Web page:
WASHINGTON — Members of the World Trade Organization announced several agreements on Friday at the close of their first in-person ministerial conference in four years, pledging to rein in harmful government policies that have encouraged overfishing and relax some controls on intellectual property in an effort to make coronavirus vaccines more widely available.
The agreements were hard fought, coming after several long nights of talks and extended periods when it appeared that the meeting would yield no major deals at all. Indeed, while the parties were able to reach a compromise on vaccine technology, the divide remained so deep that both sides criticized the outcome.
“It was like a roller coaster, but in the end we got there,” Ngozi Okonjo-Iweala, the director general of the World Trade Organization, said at an early-morning news conference in Geneva after the group’s members approved the final package of agreements.
The deals were an important success for an organization that has come under fire for being unwieldy, bureaucratic and mired in disagreement. But several of the government officials, business leaders and trade experts who descended on the trade body’s headquarters on the shore of Lake Geneva this week described the agreements as the bare minimum and said the trade organization, while still operational, was hardly thriving.
Wendy Cutler, a vice president at the Asia Society Policy Institute and a former trade negotiator, wrote in an email that the deals, “when packaged together, are enough to claim success but by no means suggest that the W.T.O. has turned a corner.”
Ministers ended up stripping out some of the most meaningful elements of a deal to combat harmful subsidies for fishers that have depleted global fish stocks, Ms. Cutler said, and the pandemic response was “too little, too late.”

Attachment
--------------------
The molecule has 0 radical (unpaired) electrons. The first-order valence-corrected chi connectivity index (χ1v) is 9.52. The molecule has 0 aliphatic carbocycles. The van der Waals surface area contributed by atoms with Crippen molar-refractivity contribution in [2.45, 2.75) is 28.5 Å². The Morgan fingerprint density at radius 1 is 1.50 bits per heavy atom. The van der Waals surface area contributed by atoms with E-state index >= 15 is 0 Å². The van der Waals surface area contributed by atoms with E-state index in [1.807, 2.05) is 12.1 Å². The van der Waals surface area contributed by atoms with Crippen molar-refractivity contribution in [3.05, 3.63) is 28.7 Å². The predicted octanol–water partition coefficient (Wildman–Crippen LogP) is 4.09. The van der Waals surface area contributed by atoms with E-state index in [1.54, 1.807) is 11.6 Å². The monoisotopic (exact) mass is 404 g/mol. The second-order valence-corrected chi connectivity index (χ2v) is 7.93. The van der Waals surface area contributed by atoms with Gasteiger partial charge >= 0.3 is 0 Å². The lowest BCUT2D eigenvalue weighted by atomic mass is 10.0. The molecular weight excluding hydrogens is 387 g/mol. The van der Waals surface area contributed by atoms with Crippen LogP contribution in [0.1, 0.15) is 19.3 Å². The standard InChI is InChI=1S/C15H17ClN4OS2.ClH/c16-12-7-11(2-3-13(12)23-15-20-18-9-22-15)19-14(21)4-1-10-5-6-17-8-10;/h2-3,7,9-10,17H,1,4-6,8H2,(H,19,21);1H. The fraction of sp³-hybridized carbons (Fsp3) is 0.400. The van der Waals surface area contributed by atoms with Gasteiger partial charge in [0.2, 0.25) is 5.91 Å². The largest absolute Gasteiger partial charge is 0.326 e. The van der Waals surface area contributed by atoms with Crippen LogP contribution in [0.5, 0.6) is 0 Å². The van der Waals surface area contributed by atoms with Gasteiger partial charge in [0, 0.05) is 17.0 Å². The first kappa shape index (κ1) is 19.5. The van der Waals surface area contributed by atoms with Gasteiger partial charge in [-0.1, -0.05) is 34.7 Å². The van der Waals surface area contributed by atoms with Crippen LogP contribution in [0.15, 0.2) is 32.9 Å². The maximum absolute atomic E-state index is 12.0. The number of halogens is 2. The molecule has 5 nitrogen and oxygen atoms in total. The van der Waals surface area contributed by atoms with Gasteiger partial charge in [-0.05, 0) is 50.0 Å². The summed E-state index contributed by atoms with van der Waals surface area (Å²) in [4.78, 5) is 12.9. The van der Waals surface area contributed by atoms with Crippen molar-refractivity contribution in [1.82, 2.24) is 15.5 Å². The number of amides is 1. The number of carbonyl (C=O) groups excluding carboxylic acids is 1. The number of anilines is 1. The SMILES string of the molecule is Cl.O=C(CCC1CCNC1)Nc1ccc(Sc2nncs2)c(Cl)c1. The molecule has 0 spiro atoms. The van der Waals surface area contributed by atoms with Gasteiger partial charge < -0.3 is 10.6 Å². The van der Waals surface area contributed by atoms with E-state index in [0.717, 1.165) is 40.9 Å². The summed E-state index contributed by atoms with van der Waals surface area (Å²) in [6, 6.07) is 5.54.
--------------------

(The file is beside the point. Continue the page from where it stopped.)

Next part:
The outcomes “seem particularly meager in light of the grave challenges facing the global economy, ranging from sluggish growth to a serious food crisis to climate change,” she said.
To address the growing food crisis around the world, which has been brought on by the pandemic and the war in Ukraine, the group’s members made a mutual declaration to encourage trade in food and try to avoid export bans that are exacerbating shortages.
The trade organization also agreed to temporarily extend a ban on taxes or customs duties on electronic transmissions, including e-books, movies or research that might be sent digitally across borders. But the debate was difficult and protracted over an issue that many businesses and some government officials argued should be low-hanging fruit.
“Ministers spent the entire week preventing the demise of the e-commerce moratorium, instead of looking ahead at how to strengthen the global economy,” said Jake Colvin, the president of the National Foreign Trade Council, which represents major multinational businesses.
One of the trade body’s biggest accomplishments was reaching an agreement to help protect global fishing stocks that has been under negotiation for the last two decades.
Governments spend $22 billion a year on subsidies for their fishing fleets, often encouraging industrial fishing operations to catch far more fish than is sustainable, according to the Pew Charitable Trusts. The agreement would create a global framework for sharing information and limiting subsidies for illegal and unregulated fishing operations, as well as for vessels that are depleting overfished stocks or operating on the unregulated high seas.